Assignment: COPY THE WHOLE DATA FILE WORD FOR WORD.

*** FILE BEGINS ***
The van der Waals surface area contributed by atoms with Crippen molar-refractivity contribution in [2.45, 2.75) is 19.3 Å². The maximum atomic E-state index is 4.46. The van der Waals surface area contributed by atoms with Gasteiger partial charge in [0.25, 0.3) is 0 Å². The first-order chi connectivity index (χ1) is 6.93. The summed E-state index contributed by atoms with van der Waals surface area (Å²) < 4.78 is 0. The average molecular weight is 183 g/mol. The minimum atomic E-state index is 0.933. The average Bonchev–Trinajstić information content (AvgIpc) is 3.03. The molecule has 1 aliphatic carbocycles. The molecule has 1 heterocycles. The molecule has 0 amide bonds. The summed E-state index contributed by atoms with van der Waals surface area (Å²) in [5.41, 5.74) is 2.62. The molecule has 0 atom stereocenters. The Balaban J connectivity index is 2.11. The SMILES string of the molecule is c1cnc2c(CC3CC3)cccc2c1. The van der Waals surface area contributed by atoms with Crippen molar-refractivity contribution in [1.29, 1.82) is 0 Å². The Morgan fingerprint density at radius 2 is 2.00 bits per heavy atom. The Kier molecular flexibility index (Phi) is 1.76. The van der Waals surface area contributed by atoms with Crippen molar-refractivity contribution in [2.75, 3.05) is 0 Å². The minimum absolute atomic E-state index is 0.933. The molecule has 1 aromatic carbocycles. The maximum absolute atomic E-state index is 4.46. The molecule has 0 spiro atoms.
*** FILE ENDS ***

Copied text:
The van der Waals surface area contributed by atoms with Crippen molar-refractivity contribution in [2.45, 2.75) is 19.3 Å². The maximum atomic E-state index is 4.46. The van der Waals surface area contributed by atoms with Gasteiger partial charge in [0.25, 0.3) is 0 Å². The first-order chi connectivity index (χ1) is 6.93. The summed E-state index contributed by atoms with van der Waals surface area (Å²) < 4.78 is 0. The average molecular weight is 183 g/mol. The minimum atomic E-state index is 0.933. The average Bonchev–Trinajstić information content (AvgIpc) is 3.03. The molecule has 1 aliphatic carbocycles. The molecule has 1 heterocycles. The molecule has 0 amide bonds. The summed E-state index contributed by atoms with van der Waals surface area (Å²) in [5.41, 5.74) is 2.62. The molecule has 0 atom stereocenters. The Balaban J connectivity index is 2.11. The SMILES string of the molecule is c1cnc2c(CC3CC3)cccc2c1. The van der Waals surface area contributed by atoms with Crippen molar-refractivity contribution in [1.29, 1.82) is 0 Å². The Morgan fingerprint density at radius 2 is 2.00 bits per heavy atom. The Kier molecular flexibility index (Phi) is 1.76. The van der Waals surface area contributed by atoms with Crippen molar-refractivity contribution in [2.75, 3.05) is 0 Å². The minimum absolute atomic E-state index is 0.933. The molecule has 1 aromatic carbocycles. The maximum absolute atomic E-state index is 4.46. The molecule has 0 spiro atoms.